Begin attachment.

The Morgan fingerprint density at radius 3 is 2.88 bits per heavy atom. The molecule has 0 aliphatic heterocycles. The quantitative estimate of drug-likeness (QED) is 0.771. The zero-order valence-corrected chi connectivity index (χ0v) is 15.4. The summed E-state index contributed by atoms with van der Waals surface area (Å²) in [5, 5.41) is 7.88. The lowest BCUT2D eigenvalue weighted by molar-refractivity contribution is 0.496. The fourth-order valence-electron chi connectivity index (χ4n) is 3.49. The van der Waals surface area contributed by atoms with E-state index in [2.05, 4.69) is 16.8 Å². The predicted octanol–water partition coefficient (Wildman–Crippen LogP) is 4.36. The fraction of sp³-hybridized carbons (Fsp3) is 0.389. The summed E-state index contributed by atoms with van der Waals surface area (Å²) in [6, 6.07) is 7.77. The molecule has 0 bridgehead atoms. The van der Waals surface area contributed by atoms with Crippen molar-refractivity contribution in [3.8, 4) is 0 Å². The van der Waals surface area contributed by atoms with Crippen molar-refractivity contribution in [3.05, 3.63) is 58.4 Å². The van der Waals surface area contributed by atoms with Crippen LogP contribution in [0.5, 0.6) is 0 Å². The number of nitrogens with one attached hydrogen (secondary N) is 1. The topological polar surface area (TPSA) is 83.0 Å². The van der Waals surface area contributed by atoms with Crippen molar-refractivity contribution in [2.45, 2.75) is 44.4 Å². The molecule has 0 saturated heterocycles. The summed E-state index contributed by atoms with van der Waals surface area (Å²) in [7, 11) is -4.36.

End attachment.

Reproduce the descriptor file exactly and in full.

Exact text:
The Morgan fingerprint density at radius 3 is 2.88 bits per heavy atom. The molecule has 0 aliphatic heterocycles. The quantitative estimate of drug-likeness (QED) is 0.771. The zero-order valence-corrected chi connectivity index (χ0v) is 15.4. The summed E-state index contributed by atoms with van der Waals surface area (Å²) in [5, 5.41) is 7.88. The lowest BCUT2D eigenvalue weighted by molar-refractivity contribution is 0.496. The fourth-order valence-electron chi connectivity index (χ4n) is 3.49. The van der Waals surface area contributed by atoms with E-state index in [2.05, 4.69) is 16.8 Å². The predicted octanol–water partition coefficient (Wildman–Crippen LogP) is 4.36. The fraction of sp³-hybridized carbons (Fsp3) is 0.389. The summed E-state index contributed by atoms with van der Waals surface area (Å²) in [6, 6.07) is 7.77. The molecule has 0 bridgehead atoms. The van der Waals surface area contributed by atoms with Crippen molar-refractivity contribution in [3.8, 4) is 0 Å². The van der Waals surface area contributed by atoms with Crippen molar-refractivity contribution in [3.05, 3.63) is 58.4 Å². The van der Waals surface area contributed by atoms with Crippen LogP contribution in [0.5, 0.6) is 0 Å². The number of nitrogens with one attached hydrogen (secondary N) is 1. The topological polar surface area (TPSA) is 83.0 Å². The van der Waals surface area contributed by atoms with Crippen molar-refractivity contribution in [2.45, 2.75) is 44.4 Å². The molecule has 0 saturated heterocycles. The summed E-state index contributed by atoms with van der Waals surface area (Å²) in [7, 11) is -4.36.